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Magnetometer Cone (MagCone)

A magnetometer is a scientific instrument used to measure the strength and/or direction of the magnetic field. The Earth’s magnetic field (the so magnetosphere) varies from place to place, for various reasons such as inhomogeneity of rocks and the interaction between charged particles from the Sun and the magnetosphere. A mass of ferromagnetic material creates though a detectable disturbance in this magnetic field. This magnetic anomaly produces a weak alternating magnetic field that is picked up by the magnetometer, amplified electronically, and fed to the CPT-Logger and subsequently recorded on a computer.

Magnetometers are typically used in ground-based electromagnetic geophysical surveys (such as magnetotellurics and magnetic surveys) to assist with detecting mineralization and corresponding geological structures and the detection of buried or submerged objects.

The magnetometer can either be equipped with a dummy tip or mounted on top of a P15CFPTxy piezocone made of a high-grade non-magnetic steel. Due to its high strength and small diameter (44 mm) is the MagCone capable of penetrating soils up to greater depths with relative ease.

The MagCone can, in the configuration with the piezocone, also collect CPTu data, such as cone tip resistance (qc), lateral sleeve friction (fs) and in-situ pore pressure (p) needed to produce soil profiles and pile designs simultaneously in one operation. This saves the cost of running two operations.

The MagCone and piezocone share the same CPT sounding cable for data transmission to the surface and fit directly on the CPT-Logger data acquisition unit. The CPT-Explorer data acquisition software fully supports the magnetometer and produces magnetometer test results graphed against depth in an Excel-format for further processing.

The MagCone allows for triaxial magnetometer testing for magnetic anomaly modelling. The magnetic field is measured in three orthogonal directions and a resultant is calculated as well. Furthermore, the gradient of the resultant will be calculated, which gives a much better indication of changes in the magnetic field.

As the magnetometer survey begins, the module containing the tri-axial magnetometer and, if mounted, the P15CFPTxy piezocone is pushed into the ground by means of a CPT penetrometer rig. The MagCone can detect magnetic anomalies up to 2 m away laterally so that each probe position clears a vertical cylinder of land up to 4m diameter.

The MagCone generates data from all three directions and transmits these signals separately to surface so that the anomalies can be fully modelled using geophysical software helping to define the source and character of any anomaly.

The MagCone has two major advantages over other systems for magnetic anomaly modelling, i.e.:

  • In situ tests are done without pre-drilling or any other preparation
  • It obtains both geotechnical and magnetic field data simultaneously in one single push

Since the magnetometer senses variations in the subsurface magnetic field materials and relays these variations to a geophysicist in real time, it is an excellent tool to identify metal targets to depths exceeding 20 m in soft sediments. This high-resolution method has proved to be very suitable for:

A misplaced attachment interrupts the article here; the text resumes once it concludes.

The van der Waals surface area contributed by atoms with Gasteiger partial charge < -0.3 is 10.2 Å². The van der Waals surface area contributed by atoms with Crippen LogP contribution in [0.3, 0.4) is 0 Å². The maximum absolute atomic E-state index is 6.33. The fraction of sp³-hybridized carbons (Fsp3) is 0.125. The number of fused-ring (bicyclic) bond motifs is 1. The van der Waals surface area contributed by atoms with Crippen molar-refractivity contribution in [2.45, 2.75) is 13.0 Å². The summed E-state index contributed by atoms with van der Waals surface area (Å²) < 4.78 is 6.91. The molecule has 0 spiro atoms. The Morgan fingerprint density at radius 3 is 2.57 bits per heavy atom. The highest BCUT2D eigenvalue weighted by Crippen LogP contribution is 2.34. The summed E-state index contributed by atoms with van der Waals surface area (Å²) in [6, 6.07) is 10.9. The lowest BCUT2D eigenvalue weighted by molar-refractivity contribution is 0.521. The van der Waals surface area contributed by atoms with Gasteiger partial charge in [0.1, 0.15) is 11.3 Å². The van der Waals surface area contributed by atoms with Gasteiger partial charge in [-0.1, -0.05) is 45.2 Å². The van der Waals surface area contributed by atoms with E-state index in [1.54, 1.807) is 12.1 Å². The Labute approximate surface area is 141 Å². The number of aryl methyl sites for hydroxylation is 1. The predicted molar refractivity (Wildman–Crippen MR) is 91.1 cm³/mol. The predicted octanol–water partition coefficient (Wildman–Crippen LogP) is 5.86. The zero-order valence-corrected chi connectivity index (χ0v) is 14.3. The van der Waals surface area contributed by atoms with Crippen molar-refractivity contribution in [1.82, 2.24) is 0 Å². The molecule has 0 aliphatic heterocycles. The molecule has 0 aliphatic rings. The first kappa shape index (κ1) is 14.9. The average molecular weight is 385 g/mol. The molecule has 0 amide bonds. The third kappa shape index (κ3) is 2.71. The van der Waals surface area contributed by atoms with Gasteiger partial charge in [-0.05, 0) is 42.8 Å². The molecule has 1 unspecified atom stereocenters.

• Determination of the driving depth of foundation piles
  • Determination of the length of sheet piles
  • Determination of the position of retaining or tieback anchors
  • Determination of the position of power cables

Advanced processing provides the option of producing a detailed 3D model of site hazards.

  • Fluxgate sensor in XYZ direction enables to determine the position en orientation of an object
  • Measuring range 100,000 nT or 250,000 nT
  • Sensitivity 1 nT
  • Accuracy better as 0,5% of the full scale (FS)
  • Resolution better as 5nT (10nT for the 250,000 nT version)
  • Noise level less than 20 pT
  • Built-in bidirectional inclinometer in line with the XY sensors with a measuring range of +/- 25° (accuracy better as 0.1°) for determination of the orientation of the magnetic field
  • Length of the magnetometer module 350mm (excl. electric cone or dummy tip)
  • Length in combination with a dummy tip 500 mm
  • Length in combination with a non-magnetic S15 type (piezo-)cone 750 mm
  • Diameter 44mm
  • Non-magnetic housing
  • “North” Marking on the exterior of the housing (Y-axis)
  • Standard tapered thread on top for connection to the string of CPT sounding tubes
  • Resolution in Z-axis direction 10 mm

CPT-Explorer data acquisition software allows the operator to enlarge/decrease the scale during testing such for optimum presentation of the graph.

The geophysicist should monitor the magnetometer tests; he can view all data sets and soil profile being plotted in real-time on the computer screen whilst the MagCone is being pushed. If a suspicious magnetic anomaly comes into view then the test may be stopped and the anomaly is to be identified by excavation if necessary.

It is extremely important to be well aware that the interpretation of magnetometer data is a specialist job and not to be judged lightly.